Sapiency – For Those Who Never Rest (Massacre Records)Wednesday, 14th October 2020
Active since 2009, German sextet Sapiency have been on the sidelines for the recording front since their second full-length Tomorrow came out in 2013. Lineup changes took place in that interim, introducing some new influences to reshape and retool their sound into a modern, melodic death/thrash outfit in For Those Who Never Rest. Employing a dual vocal approach with separate singing duties in Lars Bittner for the clean sections and Phil Heckel for the extreme/harsh delivery, these twelve songs in the main (plus a special bonus track with an additional guest) showcase a band intent on going for the jugular musically, gaining catchy hooks through specific riff development and choruses that can latch intensely into that brain matter.
There’s an ideal amount of crunch/groove segments that act as placeholders for slamming proclivities, much in the way of say classic Natural Born Chaos-era Soilwork, Mercenary, and a little Trivium. Most listeners will be hard pressed not to headbang away at the half-time segment transitions for “Like Yourself” or circular guitar sequences against the blasting action during “I Am Alive”, where the dual vocal approach heightens the musical action to a fever pitch. Guitarist Rene Ritzmann uses keyboard programming in ideal situations, adding some cyber orchestration playful moments during “Dangerous Game” where some semi rapid-fire growls occur during specific verses to match the rhythmic main hook. The band are most successful at creating anticipation off a main guitar/rhythm section sequence, elaborating and dissecting it to stunted and accelerated breaks, as “Sick” is a mid-album highlight that never fails to grab this scribe’s attention beyond the good cop/bad cop switch-ups. When the band choose to be a little more straightforward with the twin guitar melodies against a heavy foundation, you get “Lucid Dreamer”, while closer “Dropped Again” at 6:48 illustrates Sapiency at their most experimental- a slow building arrangement that includes some calmer sections against pulsating keyboards, the electricity slightly doomy and melodic as if incorporating a bit of Dark Tranquillity against Machine Head. The bonus track is a second look at “Like Yourself” – with guest vocals from Gerre of Tankard in the mix to provide a throwback thrash aspect to the otherwise gruff/modern melodies from Tyler and Phil.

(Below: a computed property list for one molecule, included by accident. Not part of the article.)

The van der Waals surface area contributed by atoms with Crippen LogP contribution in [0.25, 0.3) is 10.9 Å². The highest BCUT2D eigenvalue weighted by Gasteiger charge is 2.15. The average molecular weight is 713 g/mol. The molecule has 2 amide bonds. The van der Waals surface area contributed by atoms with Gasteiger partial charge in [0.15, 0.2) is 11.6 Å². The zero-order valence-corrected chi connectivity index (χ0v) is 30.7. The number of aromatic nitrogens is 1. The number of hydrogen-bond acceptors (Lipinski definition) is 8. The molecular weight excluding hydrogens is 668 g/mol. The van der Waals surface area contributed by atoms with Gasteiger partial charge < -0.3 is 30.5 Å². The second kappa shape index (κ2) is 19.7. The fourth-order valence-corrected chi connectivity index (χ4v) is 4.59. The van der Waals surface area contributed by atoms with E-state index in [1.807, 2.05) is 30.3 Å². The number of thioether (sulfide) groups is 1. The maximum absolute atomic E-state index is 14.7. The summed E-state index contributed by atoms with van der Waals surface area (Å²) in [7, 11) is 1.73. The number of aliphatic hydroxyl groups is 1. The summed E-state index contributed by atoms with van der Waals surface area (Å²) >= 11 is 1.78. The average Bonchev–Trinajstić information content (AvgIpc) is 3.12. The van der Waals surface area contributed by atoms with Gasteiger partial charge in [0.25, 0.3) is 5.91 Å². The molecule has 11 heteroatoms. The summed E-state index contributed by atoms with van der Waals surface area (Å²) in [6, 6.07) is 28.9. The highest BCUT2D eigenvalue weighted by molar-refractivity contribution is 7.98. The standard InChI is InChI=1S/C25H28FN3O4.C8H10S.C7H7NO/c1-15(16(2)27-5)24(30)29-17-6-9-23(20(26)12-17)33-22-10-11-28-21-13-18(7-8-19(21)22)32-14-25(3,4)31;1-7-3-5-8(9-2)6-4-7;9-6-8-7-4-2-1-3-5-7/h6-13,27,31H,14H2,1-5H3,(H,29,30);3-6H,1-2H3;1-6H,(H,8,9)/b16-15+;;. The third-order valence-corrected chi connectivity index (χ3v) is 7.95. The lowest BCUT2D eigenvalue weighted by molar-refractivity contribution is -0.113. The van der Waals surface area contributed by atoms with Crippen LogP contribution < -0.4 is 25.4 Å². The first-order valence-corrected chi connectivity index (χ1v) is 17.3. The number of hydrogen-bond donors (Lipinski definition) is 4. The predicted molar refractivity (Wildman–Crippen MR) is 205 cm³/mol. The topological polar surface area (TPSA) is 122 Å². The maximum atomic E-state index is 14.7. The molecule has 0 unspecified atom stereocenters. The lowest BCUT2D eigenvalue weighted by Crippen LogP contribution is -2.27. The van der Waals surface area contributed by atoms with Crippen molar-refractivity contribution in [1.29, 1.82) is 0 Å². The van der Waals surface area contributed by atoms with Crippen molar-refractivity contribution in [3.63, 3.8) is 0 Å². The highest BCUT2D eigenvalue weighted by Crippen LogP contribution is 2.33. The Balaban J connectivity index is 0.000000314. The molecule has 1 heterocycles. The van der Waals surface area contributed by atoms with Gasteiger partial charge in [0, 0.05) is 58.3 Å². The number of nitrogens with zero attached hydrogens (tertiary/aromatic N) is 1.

Marrying the music with lyrical content that strives for motivation in people to become stronger and transmit positive energy in these harsh, troubled times – For Those Who Never Rest reminds listeners that modern melodic death/thrash can be very powerful if the emphasis is on hooks, melodies, and dynamic contrasts while still being heavy. On all fronts, Sapiency succeeds.